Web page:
And now he’s making cookies. His first ever (as in ever in his life!) batch o’ chocolate chips.
Thank you, sweet one. And thanks to all of you out there reading, offering virtual hugs and condolences. Thank you for all you do for the animals.
…yes… I am officially working on a post about my week in Portland!
I was in the fair rainy city Saturday May 11 through Saturday May 18. I got to eat at all the best places – Blossoming Lotus, Los Gorditos, Whiffies, DC Vegetarian, Homegrown Smoker, and many, many more. I even treated myself to a couple of rare cocktails.
I’ll share it all, with too many pictures, very soon. I promise.
One of my new year’s resolutions was to read “more”, which I think means finish books more often. Hello, my name is Adrienne and I have a hard time finishing what I start. As far as I can tell, this is a product of two factors: 1) I read way too fast and 2) I’m willing to read just about anything. My life is constantly picking up random books, reading them, maybe finishing them, maybe not.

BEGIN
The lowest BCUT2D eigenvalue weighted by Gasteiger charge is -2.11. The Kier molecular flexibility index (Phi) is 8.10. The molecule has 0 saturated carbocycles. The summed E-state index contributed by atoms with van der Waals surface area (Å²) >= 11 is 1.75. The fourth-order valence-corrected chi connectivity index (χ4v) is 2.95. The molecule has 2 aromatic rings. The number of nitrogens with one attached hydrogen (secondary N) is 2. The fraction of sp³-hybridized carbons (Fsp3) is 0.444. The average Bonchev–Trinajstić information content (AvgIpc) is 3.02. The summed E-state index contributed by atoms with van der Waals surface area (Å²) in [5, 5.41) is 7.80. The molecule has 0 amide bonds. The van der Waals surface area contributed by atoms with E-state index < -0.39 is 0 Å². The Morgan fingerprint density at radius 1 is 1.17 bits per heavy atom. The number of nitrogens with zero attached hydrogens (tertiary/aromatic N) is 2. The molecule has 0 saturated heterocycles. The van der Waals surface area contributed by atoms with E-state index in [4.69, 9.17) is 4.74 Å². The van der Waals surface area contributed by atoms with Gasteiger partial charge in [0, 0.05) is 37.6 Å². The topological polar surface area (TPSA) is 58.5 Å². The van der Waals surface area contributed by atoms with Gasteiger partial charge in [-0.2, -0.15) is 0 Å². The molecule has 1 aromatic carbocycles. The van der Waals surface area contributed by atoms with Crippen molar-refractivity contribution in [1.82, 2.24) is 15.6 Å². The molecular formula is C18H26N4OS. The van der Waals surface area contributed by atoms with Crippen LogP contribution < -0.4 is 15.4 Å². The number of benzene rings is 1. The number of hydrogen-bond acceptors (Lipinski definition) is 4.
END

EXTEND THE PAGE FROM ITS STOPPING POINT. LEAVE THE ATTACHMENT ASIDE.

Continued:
When I love something I gobble it up in an afternoon. A 300-page book reads like a leisurely lunch, only the words themselves are consumed at a breakneck pace. As I turn the final pages, I’m left feeling empty instead of full – as in, shouldn’t I have drawn that out a bit?! Most recently I felt that way after spending an afternoon with Mindy Kaling’s memoir. I just didn’t want to stay goodbye. I also have a silly habit of reading the last few pages reeeeaaally sloooowly, as if suddenly putting the breaks on is going to change the fact that I just flew through a really great read.
I also read a lot of humor. What can I say, I like to chuckle.
If I start something and can’t finish it right away (something comes up, dinner needs to be cooked, it’s already 2am), I too often put my book down never to return. So became of Rushdie’s Satanic Verses last summer. I believe I was well into the 360s when I stopped, and I haven’t seen it since.